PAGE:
The use of piezoelectric materials for power harvesting has gained significant interest over the past few years. The majority of research on this subject has sought to quantify the amount of energy generated in power harvesting applications, or to develop methods of improving the amount of energy generated. Usually, a monolithic PZT material with a traditional electrode pattern and poled through its thickness is used in power harvesting research projects. In recent years, however, several companies and research institutions have begun to develop and market a broad range of piezoelectric composite sensor/actuator packages, each conceived for specific operational advantages and characteristics. Commonly, these devices are employed in control and vibration suppression applications, and their potential for use in power harvesting systems remains largely unknown. Two frequently implemented design techniques for improving the performance of such actuators are the use of interdigitated electrodes and piezofibers. This paper seeks to experimentally quantify the differences in power harvesting application performance between several of these new actuators and to identify the reasons for their relative performance characteristics. A special focus on the structural and compositional differences between each actuator is incorporated in the discussion of the effectiveness of each actuator as power harvesting devices.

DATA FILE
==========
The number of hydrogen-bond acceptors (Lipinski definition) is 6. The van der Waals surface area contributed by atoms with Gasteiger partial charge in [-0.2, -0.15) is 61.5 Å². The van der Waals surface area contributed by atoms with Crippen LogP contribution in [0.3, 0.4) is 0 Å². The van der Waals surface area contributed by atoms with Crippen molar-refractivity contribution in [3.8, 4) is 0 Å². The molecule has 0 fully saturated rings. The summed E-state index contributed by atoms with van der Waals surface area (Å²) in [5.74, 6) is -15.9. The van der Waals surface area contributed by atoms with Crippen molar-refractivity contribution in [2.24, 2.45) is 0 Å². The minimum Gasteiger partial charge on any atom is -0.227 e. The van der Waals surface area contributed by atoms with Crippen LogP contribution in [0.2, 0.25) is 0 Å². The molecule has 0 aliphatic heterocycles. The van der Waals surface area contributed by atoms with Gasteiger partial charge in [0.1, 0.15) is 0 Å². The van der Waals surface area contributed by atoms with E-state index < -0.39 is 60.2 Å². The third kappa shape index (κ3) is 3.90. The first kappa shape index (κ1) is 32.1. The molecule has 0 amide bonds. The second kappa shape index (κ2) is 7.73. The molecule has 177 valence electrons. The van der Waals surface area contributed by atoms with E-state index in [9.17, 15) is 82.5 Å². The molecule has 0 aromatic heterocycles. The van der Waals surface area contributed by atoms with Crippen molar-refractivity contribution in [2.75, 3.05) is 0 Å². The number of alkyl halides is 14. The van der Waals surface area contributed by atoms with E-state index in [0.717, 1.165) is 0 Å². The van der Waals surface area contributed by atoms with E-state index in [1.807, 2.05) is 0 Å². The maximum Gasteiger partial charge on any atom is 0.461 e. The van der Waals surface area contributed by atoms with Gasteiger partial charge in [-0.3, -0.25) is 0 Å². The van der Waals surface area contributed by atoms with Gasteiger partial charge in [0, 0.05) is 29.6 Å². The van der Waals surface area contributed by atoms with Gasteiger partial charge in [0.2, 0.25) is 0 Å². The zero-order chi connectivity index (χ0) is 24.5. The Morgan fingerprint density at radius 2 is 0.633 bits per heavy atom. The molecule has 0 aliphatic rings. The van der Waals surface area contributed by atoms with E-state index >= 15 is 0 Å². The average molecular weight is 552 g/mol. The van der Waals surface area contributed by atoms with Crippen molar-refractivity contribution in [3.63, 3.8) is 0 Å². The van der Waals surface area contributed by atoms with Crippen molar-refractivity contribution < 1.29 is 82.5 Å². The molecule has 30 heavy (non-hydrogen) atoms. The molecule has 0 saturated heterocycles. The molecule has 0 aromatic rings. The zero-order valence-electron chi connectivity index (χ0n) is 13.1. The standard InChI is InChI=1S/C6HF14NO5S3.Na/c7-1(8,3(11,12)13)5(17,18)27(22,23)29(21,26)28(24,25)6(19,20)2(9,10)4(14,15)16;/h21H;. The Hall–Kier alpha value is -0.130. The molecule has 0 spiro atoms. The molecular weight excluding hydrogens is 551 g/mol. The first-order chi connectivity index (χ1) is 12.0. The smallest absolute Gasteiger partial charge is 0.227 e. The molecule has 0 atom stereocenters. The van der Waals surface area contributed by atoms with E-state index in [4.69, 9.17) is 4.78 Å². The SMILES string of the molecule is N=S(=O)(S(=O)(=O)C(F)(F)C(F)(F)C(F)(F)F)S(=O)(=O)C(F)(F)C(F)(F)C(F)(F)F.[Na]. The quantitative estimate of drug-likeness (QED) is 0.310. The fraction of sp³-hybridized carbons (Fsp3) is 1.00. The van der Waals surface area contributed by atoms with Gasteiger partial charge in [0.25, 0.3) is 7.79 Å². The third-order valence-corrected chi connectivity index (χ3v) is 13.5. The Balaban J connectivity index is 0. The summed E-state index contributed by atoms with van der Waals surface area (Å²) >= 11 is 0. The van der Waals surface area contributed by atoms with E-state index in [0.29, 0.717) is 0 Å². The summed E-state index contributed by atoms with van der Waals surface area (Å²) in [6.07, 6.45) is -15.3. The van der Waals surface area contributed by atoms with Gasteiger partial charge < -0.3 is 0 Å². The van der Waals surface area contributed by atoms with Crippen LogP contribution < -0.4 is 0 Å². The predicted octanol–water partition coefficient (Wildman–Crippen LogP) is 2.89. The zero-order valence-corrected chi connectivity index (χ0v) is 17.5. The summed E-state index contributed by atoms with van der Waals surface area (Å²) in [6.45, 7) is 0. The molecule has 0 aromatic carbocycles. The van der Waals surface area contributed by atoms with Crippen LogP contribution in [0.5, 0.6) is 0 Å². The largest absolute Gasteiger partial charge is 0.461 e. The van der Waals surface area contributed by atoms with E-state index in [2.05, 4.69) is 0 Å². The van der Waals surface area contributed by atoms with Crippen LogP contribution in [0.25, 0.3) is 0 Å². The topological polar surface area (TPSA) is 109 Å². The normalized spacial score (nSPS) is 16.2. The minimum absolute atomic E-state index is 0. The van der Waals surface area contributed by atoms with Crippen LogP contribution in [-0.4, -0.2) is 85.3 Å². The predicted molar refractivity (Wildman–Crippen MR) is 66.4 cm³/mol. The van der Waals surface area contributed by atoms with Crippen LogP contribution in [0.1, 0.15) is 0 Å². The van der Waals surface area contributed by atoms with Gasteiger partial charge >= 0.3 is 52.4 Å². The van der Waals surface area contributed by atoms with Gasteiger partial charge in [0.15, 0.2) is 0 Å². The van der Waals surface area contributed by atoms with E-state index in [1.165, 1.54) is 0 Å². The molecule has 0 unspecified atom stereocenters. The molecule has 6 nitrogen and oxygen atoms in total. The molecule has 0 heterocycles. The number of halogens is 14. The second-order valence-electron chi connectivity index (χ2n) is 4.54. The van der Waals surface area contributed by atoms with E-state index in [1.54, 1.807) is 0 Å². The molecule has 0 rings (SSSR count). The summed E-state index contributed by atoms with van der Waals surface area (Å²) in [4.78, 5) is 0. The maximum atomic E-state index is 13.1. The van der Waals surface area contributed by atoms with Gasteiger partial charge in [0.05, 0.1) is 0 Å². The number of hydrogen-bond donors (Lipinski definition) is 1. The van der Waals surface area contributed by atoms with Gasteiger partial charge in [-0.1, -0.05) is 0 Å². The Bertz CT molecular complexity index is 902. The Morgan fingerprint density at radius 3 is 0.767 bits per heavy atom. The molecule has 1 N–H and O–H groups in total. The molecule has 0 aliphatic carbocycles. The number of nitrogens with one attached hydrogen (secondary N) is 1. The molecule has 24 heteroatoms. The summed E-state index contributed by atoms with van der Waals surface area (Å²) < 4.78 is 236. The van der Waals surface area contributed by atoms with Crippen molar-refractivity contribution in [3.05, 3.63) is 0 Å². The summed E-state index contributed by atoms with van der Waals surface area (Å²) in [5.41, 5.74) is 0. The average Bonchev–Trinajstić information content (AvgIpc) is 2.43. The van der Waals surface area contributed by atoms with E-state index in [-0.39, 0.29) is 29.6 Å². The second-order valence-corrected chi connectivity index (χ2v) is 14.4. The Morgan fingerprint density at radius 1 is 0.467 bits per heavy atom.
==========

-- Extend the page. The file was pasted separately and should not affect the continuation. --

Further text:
While exhibiting powerful characteristics, monolithic piezoelectric sensors and actuators suffer from many drawbacks due to inherent material properties and implementation issues. As a result of their stiff structure and primary operating principle, monolithic piezoelectric wafers perform poorly in a variety of important engineering applications. Piezoelectric Fiber Composites (PFCs) offer one possible solution to these limitations. Mechanically flexible and functioning on the basis of the d33 effect, these actuators enable and improve many piezoelectric applications. The NASA-Langley Research Center recently developed the Macro-Fiber Composite (MFC) actuator to address several shortcomings in the operational characteristics of competing PFC packages. While the construction of this actuator results in many advantages over comparable PFCs, potential exists for improvement in the design of the MFC. Thus, the single-crystal MFC is proposed. Single-crystal PMN, a specific piezoceramic compound, comprises the piezoceramic fibers of the proposed device, contributing larger piezoelectric coupling, higher bandwidth and higher stiffness to the MFC configuration. Development of this new actuator necessitates extensive characterization of its electromechanical properties. This paper describes the development and computational results of a short-circuit stiffness model that produces the four independent mechanical properties which describe the single-crystal MFC. Modeling results are compared to those of the standard MFC.